Workers’ Comp Fraud Nets Arizona Man 8 Years in Prison

May 7, 2014

Chip Kyle Bolton, a resident of Arizona who formerly lived in Salinas, Calif., received a maximum sentence to prison for eight years and eight months.

The sentence followed a verdict by jury in April 2014 where Bolton was convicted of seven felony counts involving workers’ compensation fraud and welfare fraud charges. In sentencing the defendant, to the maximum term provided by law, Judge Scott told the defendant the one truth that was proved at trial was that Bolton was a perennial liar, it was not impulsive conduct, but it is what he does and it is a way of life for him.

Evidence presented at the trial established that in 2011 Chip Bolton reported an on the job injury to his employer. He received immediate and continued medical treatment under the workers’ compensation system and placed on total temporary disability for injuries as he described to his doctor. Bolton also made statements to a claims adjuster asserting an inability to stand for more than an hour, a numbing sensation from his hips to his knee, and an inability to hold his baby daughter. On this same day, Bolton was filmed at the YMCA exercising on an elliptical machine and playing basketball. At his deposition, he denied engaging in the very activities that were captured on film.

As for the welfare fraud counts, detectives established Bolton periodically received public assistance beginning in 2009. In 2012, while receiving this assistance, Bolton applied for and received unemployment insurance benefits from the Employment Development Department. Bolton signed, under penalty of perjury, documents attesting he was not receiving unemployment benefits when in fact he received and had cashed unemployment checks. Department of Social Services subsequently identified Bolton as ineligible to receive any benefits, because he did not accurately and truthfully provide information on all his income, expenses, and the number of persons in his household.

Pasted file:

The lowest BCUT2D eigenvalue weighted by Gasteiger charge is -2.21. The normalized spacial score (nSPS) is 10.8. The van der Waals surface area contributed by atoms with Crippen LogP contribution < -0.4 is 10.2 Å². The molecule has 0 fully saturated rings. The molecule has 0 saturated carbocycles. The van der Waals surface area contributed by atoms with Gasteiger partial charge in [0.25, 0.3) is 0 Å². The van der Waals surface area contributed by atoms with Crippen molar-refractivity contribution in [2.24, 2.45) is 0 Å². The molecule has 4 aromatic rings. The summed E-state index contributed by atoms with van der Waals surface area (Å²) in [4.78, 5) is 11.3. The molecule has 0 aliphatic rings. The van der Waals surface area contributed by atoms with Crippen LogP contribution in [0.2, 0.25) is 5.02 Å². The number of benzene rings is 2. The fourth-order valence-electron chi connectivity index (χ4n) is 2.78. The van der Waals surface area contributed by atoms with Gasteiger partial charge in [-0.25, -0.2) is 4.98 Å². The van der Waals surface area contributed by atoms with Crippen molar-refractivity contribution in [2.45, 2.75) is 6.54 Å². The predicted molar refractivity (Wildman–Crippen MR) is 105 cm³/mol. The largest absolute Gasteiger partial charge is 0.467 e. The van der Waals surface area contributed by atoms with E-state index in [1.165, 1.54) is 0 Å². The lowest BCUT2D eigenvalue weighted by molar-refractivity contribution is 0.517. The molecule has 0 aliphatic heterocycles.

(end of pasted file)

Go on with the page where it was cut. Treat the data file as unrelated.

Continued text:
Bolton’s convictions include two counts of false/fraudulent statements in order to obtain workers’ compensation benefits, one count of insurance fraud, one count of attempted perjury, one count of perjury, one count of welfare fraud and one count of grand theft. Victim restitution is ordered in the amount of $60,488 for the workers’ compensation fraud; $18,912 to the Department of Social Services and $4,950 to the Employment Development Department for a total restitution of $84,350.

Source: California Department of Insurance

Was this article valuable?

Here are more articles you may enjoy.